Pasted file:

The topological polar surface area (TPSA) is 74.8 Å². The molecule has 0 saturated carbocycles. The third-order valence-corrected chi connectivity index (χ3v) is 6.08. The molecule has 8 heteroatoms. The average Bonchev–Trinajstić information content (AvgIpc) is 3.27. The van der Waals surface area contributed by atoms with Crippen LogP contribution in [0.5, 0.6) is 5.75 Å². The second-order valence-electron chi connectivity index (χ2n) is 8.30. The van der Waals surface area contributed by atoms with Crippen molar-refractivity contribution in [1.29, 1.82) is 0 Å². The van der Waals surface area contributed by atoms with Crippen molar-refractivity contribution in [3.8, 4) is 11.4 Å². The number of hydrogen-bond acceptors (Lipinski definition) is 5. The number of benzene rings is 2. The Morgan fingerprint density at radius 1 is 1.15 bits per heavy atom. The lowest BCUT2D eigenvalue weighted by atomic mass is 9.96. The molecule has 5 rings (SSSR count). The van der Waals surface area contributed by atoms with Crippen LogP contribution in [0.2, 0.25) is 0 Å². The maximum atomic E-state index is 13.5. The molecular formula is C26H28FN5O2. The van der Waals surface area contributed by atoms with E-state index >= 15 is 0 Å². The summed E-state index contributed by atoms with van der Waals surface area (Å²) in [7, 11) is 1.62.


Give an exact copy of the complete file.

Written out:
The topological polar surface area (TPSA) is 74.8 Å². The molecule has 0 saturated carbocycles. The third-order valence-corrected chi connectivity index (χ3v) is 6.08. The molecule has 8 heteroatoms. The average Bonchev–Trinajstić information content (AvgIpc) is 3.27. The van der Waals surface area contributed by atoms with Crippen LogP contribution in [0.5, 0.6) is 5.75 Å². The second-order valence-electron chi connectivity index (χ2n) is 8.30. The van der Waals surface area contributed by atoms with Crippen molar-refractivity contribution in [1.29, 1.82) is 0 Å². The van der Waals surface area contributed by atoms with Crippen molar-refractivity contribution in [3.8, 4) is 11.4 Å². The number of hydrogen-bond acceptors (Lipinski definition) is 5. The number of benzene rings is 2. The Morgan fingerprint density at radius 1 is 1.15 bits per heavy atom. The lowest BCUT2D eigenvalue weighted by atomic mass is 9.96. The molecule has 5 rings (SSSR count). The van der Waals surface area contributed by atoms with Crippen LogP contribution in [0.2, 0.25) is 0 Å². The maximum atomic E-state index is 13.5. The molecular formula is C26H28FN5O2. The van der Waals surface area contributed by atoms with E-state index >= 15 is 0 Å². The summed E-state index contributed by atoms with van der Waals surface area (Å²) in [7, 11) is 1.62.